HICKORY CREEK North Texas health departments are trying desperately to educate the public about the West Nile virus and how to prevent it.

But as the death toll rises along with the number of human cases, some people are questioning whether the public is getting the message.

Samantha Pierce, a 22-year-old Hickory Creek woman, never thought she was at risk. She was proven wrong.

Pierce didn't pay much attention to the rising number of human cases. She didn't wear repellent when outdoors.

I didn't even think it was possible, Pierce said.

But three weeks ago, what she thought couldn't happen to her, did.

She became very sick after what looked like an infected mosquito bite. She tested positive for West Nile.

It was a slap in the face for me, because I was really sick, Pierce said. I laid in bed for three or four days.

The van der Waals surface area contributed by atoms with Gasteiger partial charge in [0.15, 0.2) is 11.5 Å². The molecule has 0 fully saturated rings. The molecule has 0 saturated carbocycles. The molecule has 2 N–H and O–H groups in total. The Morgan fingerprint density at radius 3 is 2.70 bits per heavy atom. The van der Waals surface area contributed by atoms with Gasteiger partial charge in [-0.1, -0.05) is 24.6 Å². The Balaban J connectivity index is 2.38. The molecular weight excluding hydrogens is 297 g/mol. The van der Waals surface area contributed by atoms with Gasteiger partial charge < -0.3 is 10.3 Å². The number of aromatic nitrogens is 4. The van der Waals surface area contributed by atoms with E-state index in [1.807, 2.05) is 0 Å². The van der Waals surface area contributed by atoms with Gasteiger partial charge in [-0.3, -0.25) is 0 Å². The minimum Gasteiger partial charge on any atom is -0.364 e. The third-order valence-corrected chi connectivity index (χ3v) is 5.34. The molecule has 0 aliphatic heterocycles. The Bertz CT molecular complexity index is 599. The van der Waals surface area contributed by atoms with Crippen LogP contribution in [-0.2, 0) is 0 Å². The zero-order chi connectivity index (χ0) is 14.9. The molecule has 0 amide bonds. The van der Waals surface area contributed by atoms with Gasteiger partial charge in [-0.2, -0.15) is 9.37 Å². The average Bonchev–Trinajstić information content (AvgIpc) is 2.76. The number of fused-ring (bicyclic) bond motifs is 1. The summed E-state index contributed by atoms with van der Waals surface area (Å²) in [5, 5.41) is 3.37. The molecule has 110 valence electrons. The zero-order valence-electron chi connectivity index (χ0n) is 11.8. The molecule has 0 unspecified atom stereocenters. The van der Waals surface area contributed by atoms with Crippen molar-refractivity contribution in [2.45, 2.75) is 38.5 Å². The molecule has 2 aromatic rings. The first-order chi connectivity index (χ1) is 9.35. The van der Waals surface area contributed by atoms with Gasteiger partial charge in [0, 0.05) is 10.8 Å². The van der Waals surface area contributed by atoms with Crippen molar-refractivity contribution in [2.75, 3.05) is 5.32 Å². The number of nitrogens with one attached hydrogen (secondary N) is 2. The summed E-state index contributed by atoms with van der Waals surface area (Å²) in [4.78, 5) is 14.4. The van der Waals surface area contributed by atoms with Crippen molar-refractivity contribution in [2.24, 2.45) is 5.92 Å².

Despite extensive news coverage and public education efforts, people still don't seem to be getting the message: A few simple precautions can reduce your chances of becoming infected.

It's very scary to think that people don't know enough about West Nile, said Samantha's mother, Debbie Pierce.

Samantha Pierce hopes others will learn a lesson from her experience: It can happen to anyone.

From now on, she will take the extra measures she didn't take three weeks ago, including:

  • wearing long-sleeved shirts and long pants when outdoors
  • using insecticide containing the ingredient DEET
  • staying indoors during the peak times of mosquito activity at dawn, dusk, and early evening

It's not something you want to go through, Pierce said. It was miserable.


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